Full access to Europe’s single market is vivacious for UK businesses and jobs, a group cam igning for Britain to remain in the EU has said.
The chairwoman of Britain Stronger In Europe, Stuart Rose, said leaving that shop would be a “huge risk”.
However, “out” cam igners accused him of “scaremongering” and declared he ignored the costs of being in the EU.
Out cam igners also claimed support from new delving by the independent think tank Civitas.
It says membership of the single sell has not had a significant im ct on export growth.
The prime minister, who wants the UK to impede within a reformed European Union, is pushing to renegotiate Britain’s relating ti of membership ahead of an in/out referendum, which must be held by the end of 2017.
If agreement with other EU directors is reached next month, a vote could potentially be held as advanced as June.
Lord Rose told the BBC that drives to leave the EU had not explained how the benefits of the EU single market would be replaced.
If Britain show of hands to leave, “it’s a huge risk, we’re taking a huge risk”, he released BBC Radio 4’s Today programme.
About 50% of UK exports are to Europe whereas BRICS homelands – Brazil, Russia, India, China and South Africa – accounted for 8%, he rumoured.
Nobleman Rose presented his cam ign’s case at the plant of Britain’s biggest bike industrialist, Brompton Bicycle, in west London.
He said: “Those who insufficiency Britain to leave Europe cannot guarantee that Britain make retain full access to Europe’s single market. They are deflating the benefits at risk. Their proposed deal, whereby Britain would high water retain access to the single market without obeying any of the rules, is a imagination.”
In response, Robert Oxley from the Vote Leave cam ign broke: “I think this is just further scaremongering from the Britain Stronger in Europe cam ign which ignores the fetch of the EU.”
Britain Stronger in Europe said one piece of research showed UK goods shoppers with the EU was 55% higher because of EU membership.
Their claim is based on into by the Centre for European Reform that was first published in January 2014.
The delving used a statistical model to estimate how much extra trading of goods the UK does with other EU colleagues, than would be expected without the single market.
Vote Forbear said it was “out of date research from a pro-EU think tank”.
Vote Leave used research from Civitas to support its cover.
Civitas studied official trade statistics and said that Britain had recorded slower export proliferation than any of the other founding nations of Europe’s single market.
Michael Burrage, who eradicated the report, said: “While the single market cannot be counted a big name in export terms for the EU as a whole, for the UK it must be counted at the very least a immense disappointment, and not far short of a disaster.”
His report found growth in UK exports had exhibited to drop after European Commission trade deals, whereas unearned countries Switzerland, Singapore and South Korea increased exports in the the better of cases after they negotiated their own trade agreements.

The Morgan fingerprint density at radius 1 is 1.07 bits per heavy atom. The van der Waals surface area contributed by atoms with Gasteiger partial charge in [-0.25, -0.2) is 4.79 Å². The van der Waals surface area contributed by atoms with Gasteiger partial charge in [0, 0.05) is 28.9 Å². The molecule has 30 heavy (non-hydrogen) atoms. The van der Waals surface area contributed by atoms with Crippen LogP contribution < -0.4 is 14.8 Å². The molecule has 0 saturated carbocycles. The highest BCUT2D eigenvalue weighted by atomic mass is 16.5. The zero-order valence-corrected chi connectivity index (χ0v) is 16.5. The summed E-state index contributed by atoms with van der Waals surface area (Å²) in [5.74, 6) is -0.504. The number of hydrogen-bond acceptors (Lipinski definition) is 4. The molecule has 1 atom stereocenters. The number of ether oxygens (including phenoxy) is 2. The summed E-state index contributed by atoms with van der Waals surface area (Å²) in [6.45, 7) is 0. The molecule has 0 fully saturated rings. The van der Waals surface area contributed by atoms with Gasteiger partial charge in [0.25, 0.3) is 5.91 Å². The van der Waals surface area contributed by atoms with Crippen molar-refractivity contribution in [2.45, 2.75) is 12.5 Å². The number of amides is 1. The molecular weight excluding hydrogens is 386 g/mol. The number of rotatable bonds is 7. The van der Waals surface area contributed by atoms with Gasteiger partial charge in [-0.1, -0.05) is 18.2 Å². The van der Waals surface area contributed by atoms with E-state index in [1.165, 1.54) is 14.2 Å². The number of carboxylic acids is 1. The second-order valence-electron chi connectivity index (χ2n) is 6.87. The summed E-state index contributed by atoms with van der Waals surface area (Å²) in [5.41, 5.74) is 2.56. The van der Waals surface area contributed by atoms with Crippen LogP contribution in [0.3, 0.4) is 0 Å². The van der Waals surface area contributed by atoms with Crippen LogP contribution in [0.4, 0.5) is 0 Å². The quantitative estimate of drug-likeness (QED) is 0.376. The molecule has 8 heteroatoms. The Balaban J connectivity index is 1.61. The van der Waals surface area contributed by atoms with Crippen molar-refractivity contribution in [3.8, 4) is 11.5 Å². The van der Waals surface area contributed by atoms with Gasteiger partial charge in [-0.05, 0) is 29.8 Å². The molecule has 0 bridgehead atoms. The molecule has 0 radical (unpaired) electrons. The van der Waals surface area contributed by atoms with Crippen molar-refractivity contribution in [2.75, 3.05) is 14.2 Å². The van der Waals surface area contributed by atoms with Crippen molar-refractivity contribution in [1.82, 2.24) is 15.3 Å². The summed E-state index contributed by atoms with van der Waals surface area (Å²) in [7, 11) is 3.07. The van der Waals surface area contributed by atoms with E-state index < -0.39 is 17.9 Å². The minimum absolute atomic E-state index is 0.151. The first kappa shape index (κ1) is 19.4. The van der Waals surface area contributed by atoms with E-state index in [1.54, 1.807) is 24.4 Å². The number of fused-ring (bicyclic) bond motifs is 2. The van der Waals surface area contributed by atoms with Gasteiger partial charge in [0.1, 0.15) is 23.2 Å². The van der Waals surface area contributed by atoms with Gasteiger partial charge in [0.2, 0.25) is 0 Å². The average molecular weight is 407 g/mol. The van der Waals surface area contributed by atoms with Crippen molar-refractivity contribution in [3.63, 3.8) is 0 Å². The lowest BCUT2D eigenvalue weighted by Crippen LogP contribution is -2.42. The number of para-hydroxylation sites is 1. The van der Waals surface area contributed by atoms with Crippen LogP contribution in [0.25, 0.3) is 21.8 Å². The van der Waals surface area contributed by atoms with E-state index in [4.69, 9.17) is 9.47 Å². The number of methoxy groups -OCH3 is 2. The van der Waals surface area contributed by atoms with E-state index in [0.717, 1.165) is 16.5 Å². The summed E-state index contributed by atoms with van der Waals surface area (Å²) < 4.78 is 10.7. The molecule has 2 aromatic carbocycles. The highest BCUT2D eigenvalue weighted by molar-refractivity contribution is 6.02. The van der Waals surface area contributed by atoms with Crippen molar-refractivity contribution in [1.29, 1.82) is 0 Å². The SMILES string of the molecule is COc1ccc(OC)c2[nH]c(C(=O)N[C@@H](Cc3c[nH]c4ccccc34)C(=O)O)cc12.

Mr Burrage added that UK export development was 22.3% lower since joining the single market at the end of 1992 than it inclination have been had it continued at its rate during the common market between 1973 and 1992.
Uphold Leave chief executive Matthew Elliott said: “The unquestioning mantra that the fasten on market has been good for British trade is wrong and should be call into doubted as this research makes crystal clear.”
Interval, pharmaceutical executives warned that a British exit from the EU could banish the country’s scientists and reduce its influence in medicine.
John Lechleiter, chief administrator of the US pharmaceutical com ny Eli Lilly, told the Financial Times it would be a “stain and a mistake” if the UK left the EU, adding a vote to leave would “isolate the UK, to its injury”.
The boss of Unilever, ul Polman, said the consumer goods titan would not scale back its 7,500 UK jobs in the case of an “out” vote, but he did want the UK had “got a lot of benefit from the union”.
Mr Polman told the Guardian it would be “sheer good” if Britain voted to stay in the EU.
David Cameron last week hustled business leaders who want Britain to remain in a reformed EU not to “hold recoil from”.
David Cameron’s four main aims for renegotiation
- Money-making governance: Securing an explicit recognition that the euro is not the only currency of the European Mixing, to ensure countries outside the eurozone are not disadvantaged. The UK wants safeguards that it desire not have to contribute to eurozone bailouts
- Competitiveness: Setting a target for the reduction of the “strain” of excessive regulation and extending the single market
- Immigration: Restricting access to in-work and out-of-work service perquisites to EU migrants. Specifically, ministers want to stop those coming to the UK from alleging certain benefits until they have been resident for four years
- Pre-eminence: Allowing Britain to opt out from further political integration. Giving significant powers to national rliaments to block EU legislation
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More: BBC News EU referendum special